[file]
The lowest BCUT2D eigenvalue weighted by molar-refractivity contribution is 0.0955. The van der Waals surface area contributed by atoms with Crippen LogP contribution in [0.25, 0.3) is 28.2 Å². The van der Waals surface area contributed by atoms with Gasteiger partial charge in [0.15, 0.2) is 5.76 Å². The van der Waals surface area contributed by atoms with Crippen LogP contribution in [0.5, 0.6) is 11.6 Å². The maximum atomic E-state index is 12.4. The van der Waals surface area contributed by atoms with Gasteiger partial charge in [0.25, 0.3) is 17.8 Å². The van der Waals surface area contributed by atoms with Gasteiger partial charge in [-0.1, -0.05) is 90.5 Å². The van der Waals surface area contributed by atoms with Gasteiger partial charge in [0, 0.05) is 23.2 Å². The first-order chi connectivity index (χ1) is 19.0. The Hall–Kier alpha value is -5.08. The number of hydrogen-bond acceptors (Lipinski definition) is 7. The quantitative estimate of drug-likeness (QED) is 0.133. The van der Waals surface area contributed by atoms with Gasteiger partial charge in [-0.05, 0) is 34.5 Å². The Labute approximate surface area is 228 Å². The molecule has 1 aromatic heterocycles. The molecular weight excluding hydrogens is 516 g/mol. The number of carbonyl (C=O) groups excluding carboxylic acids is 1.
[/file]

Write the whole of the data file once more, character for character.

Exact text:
The lowest BCUT2D eigenvalue weighted by molar-refractivity contribution is 0.0955. The van der Waals surface area contributed by atoms with Crippen LogP contribution in [0.25, 0.3) is 28.2 Å². The van der Waals surface area contributed by atoms with Gasteiger partial charge in [0.15, 0.2) is 5.76 Å². The van der Waals surface area contributed by atoms with Crippen LogP contribution in [0.5, 0.6) is 11.6 Å². The maximum atomic E-state index is 12.4. The van der Waals surface area contributed by atoms with Gasteiger partial charge in [0.25, 0.3) is 17.8 Å². The van der Waals surface area contributed by atoms with Gasteiger partial charge in [-0.1, -0.05) is 90.5 Å². The van der Waals surface area contributed by atoms with Gasteiger partial charge in [0, 0.05) is 23.2 Å². The first-order chi connectivity index (χ1) is 19.0. The Hall–Kier alpha value is -5.08. The number of hydrogen-bond acceptors (Lipinski definition) is 7. The quantitative estimate of drug-likeness (QED) is 0.133. The van der Waals surface area contributed by atoms with Gasteiger partial charge in [-0.05, 0) is 34.5 Å². The Labute approximate surface area is 228 Å². The molecule has 1 aromatic heterocycles. The molecular weight excluding hydrogens is 516 g/mol. The number of carbonyl (C=O) groups excluding carboxylic acids is 1.